Last night’s advanced class featured one of my favorite drills for competition training – drilling one form 16 times in four different ways.
It’s very tiring when done right, but I know it can lead to improved tournament preparation. I credit this drill – along with regular practice and instruction – for the numerous 1st-place trophies I’ve accrued at martial arts tournaments.
You’ve picked two forms – your primary form and your back-up form. You know you need to spice up the form for competition, so you’re not necessarily concerned about practical application. Knowing the difference between practical application and competition is crucial.
For competition, we emphasize the “art” of martial arts. We want the form to look good. We still want to know the application, and we still want to show intent of destroying opponents, but everyone should acknowledge that a competition form may not be the same as a practical form.
For example, competition forms may feature kicks to the head, slow, tense breathing techniques, elongated stances, and more graceful motions than we might use in a real fight.
In reality, for self-defense, we would keep the kicks low, perform our moves quickly, and keep a higher stance for protection and ease of movement.
Know that we know a little bit about the differences between the types of forms we can do, practice this drill with any of your karate forms, tae kwon do forms, kung fu forms and the list goes on.
I don’t have a name for the drill (yet), but let me explain it.
Four Times for Power
Facing a direction, perform your form four times for pure power. Don’t worry about how fast you go through; every move should break a board. That includes blocks, punches, kicks, and even the bow and the mudra.
These forms are all about destruction.
Four Times for Speed
Turn 90 degrees clockwise so you’re facing a different direction. Then, practice your form four times for speed. Make sure your attacks still have a focus and that you’re not just flailing your arms and legs out there.
You’ll probably notice your stances are a little higher up than usual. Your techniques will be sloppier, but we’ll take care of that in a minute.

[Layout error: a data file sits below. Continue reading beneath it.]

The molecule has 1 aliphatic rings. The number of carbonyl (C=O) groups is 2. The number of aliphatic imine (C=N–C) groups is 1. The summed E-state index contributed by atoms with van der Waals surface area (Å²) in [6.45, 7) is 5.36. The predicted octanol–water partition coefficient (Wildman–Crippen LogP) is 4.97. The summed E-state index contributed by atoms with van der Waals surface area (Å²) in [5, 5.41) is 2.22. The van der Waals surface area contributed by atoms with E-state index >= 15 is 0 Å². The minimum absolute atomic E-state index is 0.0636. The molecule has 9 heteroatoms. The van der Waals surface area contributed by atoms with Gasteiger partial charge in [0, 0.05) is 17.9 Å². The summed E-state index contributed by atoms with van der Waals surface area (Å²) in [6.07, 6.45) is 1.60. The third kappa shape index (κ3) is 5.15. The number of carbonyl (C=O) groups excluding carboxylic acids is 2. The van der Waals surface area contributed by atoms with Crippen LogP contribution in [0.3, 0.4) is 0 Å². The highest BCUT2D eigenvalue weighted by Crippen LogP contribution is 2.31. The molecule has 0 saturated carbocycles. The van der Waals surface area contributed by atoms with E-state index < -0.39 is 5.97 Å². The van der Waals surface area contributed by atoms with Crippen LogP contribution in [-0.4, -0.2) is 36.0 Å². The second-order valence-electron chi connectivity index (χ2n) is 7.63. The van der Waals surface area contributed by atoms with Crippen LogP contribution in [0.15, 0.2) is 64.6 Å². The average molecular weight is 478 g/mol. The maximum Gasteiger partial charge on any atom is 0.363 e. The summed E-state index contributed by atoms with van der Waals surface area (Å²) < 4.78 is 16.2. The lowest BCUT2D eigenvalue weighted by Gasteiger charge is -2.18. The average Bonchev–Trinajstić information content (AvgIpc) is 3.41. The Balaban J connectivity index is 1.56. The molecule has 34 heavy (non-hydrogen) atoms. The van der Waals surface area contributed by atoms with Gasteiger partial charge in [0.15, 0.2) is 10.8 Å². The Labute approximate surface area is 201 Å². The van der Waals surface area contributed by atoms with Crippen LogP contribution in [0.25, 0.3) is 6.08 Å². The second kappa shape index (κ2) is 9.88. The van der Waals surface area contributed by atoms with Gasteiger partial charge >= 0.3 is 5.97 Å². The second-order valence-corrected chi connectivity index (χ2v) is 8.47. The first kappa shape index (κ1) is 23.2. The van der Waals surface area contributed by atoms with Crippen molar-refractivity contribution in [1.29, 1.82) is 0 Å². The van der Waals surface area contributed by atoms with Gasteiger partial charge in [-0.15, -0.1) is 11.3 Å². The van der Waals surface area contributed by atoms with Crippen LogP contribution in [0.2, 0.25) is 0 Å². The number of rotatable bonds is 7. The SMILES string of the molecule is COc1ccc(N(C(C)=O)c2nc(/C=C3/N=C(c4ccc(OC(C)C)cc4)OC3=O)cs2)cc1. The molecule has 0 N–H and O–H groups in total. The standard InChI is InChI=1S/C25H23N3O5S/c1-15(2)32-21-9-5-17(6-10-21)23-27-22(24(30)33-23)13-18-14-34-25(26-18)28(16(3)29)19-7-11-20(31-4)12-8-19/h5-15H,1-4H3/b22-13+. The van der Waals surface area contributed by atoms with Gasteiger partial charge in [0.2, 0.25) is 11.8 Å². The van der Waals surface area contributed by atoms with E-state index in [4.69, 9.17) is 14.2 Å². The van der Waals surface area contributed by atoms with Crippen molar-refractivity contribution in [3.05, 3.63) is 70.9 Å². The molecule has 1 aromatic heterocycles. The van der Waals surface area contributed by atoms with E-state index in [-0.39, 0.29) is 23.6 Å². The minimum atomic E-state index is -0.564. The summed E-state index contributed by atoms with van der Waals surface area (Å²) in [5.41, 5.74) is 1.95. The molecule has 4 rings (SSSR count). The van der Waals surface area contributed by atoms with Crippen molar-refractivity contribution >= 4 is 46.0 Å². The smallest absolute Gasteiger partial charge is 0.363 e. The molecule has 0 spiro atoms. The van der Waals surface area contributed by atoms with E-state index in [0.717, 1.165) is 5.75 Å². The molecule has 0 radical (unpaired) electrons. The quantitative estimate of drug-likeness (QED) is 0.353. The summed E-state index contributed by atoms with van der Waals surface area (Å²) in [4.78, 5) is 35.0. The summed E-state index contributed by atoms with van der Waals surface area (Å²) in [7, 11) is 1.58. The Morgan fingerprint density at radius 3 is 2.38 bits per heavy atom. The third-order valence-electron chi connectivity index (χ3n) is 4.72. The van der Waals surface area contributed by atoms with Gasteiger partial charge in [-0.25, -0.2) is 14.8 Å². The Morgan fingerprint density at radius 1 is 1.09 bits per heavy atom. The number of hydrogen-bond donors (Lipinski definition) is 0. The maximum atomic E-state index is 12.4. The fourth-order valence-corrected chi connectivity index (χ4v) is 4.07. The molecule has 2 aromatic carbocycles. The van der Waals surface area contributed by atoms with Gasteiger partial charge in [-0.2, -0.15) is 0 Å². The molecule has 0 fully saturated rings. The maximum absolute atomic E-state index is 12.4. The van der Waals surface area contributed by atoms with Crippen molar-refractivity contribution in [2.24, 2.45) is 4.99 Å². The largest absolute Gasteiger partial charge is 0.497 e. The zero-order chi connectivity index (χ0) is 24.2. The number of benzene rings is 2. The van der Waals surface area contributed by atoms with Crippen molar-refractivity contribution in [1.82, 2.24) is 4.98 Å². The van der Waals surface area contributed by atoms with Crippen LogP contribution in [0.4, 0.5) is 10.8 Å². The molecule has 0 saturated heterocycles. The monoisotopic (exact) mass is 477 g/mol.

Again, even the bow and the mudra should be done quickly.
Four Times for Grace
Turn 90 degrees clockwise again.
Now, practice your form for grace. This is where precision techniques and elongated stances come into play. Your muscles will probably be very sore after this if you aren’t using to working deep horse stances or deep front stances very often.
The movements should not be tense. In fact, you should be very relaxed. Focus on breathing and targeting.
Four Times Together
Turn 90 degrees clockwise one more time, and combine what you’ve learned.
To best demonstrate this, I’ll share with you how I’m preparing my form.
I open with a series of blocks. I do them with grace, and also with tension (advanced ranks will be working more with tension and breathing). On my last block, I do it very quickly, then explode with a series of powerful punches. Within 10 seconds, I have demonstrated all of the elements of a good karate tournament kata.
This is where you can mix it up. Maybe you would perform those blocks quickly, do a graceful final block, and then explode into your power.
As I explained to the students last night – think of your kata like the alphabet. There are certain ways for movements to fit together, just like there are certain ways for letters to fit together. Everybody has different handwriting. And most everybody will perform their form just a little bit different than everybody else.
Use this drill to make your kata unique to you.
Support Metamora Martial Arts as we compete at the North American Grand Nationals in Rockford on May 5!